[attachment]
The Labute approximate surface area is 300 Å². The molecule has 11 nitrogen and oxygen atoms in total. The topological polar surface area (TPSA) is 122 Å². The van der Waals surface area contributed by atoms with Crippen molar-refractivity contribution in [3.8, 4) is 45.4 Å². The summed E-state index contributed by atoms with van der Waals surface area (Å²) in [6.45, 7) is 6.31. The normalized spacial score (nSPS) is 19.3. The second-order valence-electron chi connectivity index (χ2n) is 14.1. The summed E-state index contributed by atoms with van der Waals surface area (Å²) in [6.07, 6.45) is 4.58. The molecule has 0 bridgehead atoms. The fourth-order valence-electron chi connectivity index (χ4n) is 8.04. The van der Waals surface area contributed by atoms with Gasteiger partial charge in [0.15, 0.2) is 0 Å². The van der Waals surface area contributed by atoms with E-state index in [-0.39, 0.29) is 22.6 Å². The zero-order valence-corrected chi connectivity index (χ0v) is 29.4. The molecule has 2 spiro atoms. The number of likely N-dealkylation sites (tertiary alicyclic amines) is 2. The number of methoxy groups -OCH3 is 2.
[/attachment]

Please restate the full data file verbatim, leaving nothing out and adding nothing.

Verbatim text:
The Labute approximate surface area is 300 Å². The molecule has 11 nitrogen and oxygen atoms in total. The topological polar surface area (TPSA) is 122 Å². The van der Waals surface area contributed by atoms with Crippen molar-refractivity contribution in [3.8, 4) is 45.4 Å². The summed E-state index contributed by atoms with van der Waals surface area (Å²) in [6.45, 7) is 6.31. The normalized spacial score (nSPS) is 19.3. The second-order valence-electron chi connectivity index (χ2n) is 14.1. The summed E-state index contributed by atoms with van der Waals surface area (Å²) in [6.07, 6.45) is 4.58. The molecule has 0 bridgehead atoms. The fourth-order valence-electron chi connectivity index (χ4n) is 8.04. The van der Waals surface area contributed by atoms with Gasteiger partial charge in [0.15, 0.2) is 0 Å². The van der Waals surface area contributed by atoms with E-state index in [-0.39, 0.29) is 22.6 Å². The zero-order valence-corrected chi connectivity index (χ0v) is 29.4. The molecule has 2 spiro atoms. The number of likely N-dealkylation sites (tertiary alicyclic amines) is 2. The number of methoxy groups -OCH3 is 2.